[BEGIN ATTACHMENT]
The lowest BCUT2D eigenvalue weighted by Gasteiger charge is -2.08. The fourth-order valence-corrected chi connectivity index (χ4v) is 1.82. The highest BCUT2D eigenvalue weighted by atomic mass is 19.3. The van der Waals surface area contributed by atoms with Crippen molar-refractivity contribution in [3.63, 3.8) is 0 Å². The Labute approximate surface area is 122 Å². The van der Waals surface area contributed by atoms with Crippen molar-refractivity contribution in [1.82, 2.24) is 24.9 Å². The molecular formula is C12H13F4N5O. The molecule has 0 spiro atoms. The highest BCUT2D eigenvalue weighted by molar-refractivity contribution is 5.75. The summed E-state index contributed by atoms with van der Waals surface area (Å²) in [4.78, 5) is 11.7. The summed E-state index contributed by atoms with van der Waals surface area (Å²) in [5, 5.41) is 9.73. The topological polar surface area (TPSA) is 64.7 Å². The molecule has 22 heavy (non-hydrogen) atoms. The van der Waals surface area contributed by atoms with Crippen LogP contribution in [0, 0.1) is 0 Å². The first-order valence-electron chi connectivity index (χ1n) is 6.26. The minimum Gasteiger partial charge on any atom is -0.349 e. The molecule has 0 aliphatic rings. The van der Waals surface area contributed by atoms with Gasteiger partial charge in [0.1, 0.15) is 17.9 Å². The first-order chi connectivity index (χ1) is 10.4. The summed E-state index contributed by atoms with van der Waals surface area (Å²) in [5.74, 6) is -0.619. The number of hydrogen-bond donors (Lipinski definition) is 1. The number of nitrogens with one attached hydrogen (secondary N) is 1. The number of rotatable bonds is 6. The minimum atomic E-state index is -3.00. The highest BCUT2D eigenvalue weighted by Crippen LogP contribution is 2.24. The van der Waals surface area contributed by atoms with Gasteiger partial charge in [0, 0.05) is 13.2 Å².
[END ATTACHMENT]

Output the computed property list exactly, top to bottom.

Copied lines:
The lowest BCUT2D eigenvalue weighted by Gasteiger charge is -2.08. The fourth-order valence-corrected chi connectivity index (χ4v) is 1.82. The highest BCUT2D eigenvalue weighted by atomic mass is 19.3. The van der Waals surface area contributed by atoms with Crippen molar-refractivity contribution in [3.63, 3.8) is 0 Å². The Labute approximate surface area is 122 Å². The van der Waals surface area contributed by atoms with Crippen molar-refractivity contribution in [1.82, 2.24) is 24.9 Å². The molecular formula is C12H13F4N5O. The molecule has 0 spiro atoms. The highest BCUT2D eigenvalue weighted by molar-refractivity contribution is 5.75. The summed E-state index contributed by atoms with van der Waals surface area (Å²) in [4.78, 5) is 11.7. The summed E-state index contributed by atoms with van der Waals surface area (Å²) in [5, 5.41) is 9.73. The topological polar surface area (TPSA) is 64.7 Å². The molecule has 22 heavy (non-hydrogen) atoms. The van der Waals surface area contributed by atoms with Crippen LogP contribution in [0, 0.1) is 0 Å². The first-order valence-electron chi connectivity index (χ1n) is 6.26. The minimum Gasteiger partial charge on any atom is -0.349 e. The molecule has 0 aliphatic rings. The van der Waals surface area contributed by atoms with Gasteiger partial charge in [0.1, 0.15) is 17.9 Å². The first-order chi connectivity index (χ1) is 10.4. The summed E-state index contributed by atoms with van der Waals surface area (Å²) in [5.74, 6) is -0.619. The number of hydrogen-bond donors (Lipinski definition) is 1. The number of nitrogens with one attached hydrogen (secondary N) is 1. The number of rotatable bonds is 6. The minimum atomic E-state index is -3.00. The highest BCUT2D eigenvalue weighted by Crippen LogP contribution is 2.24. The van der Waals surface area contributed by atoms with Gasteiger partial charge in [0, 0.05) is 13.2 Å².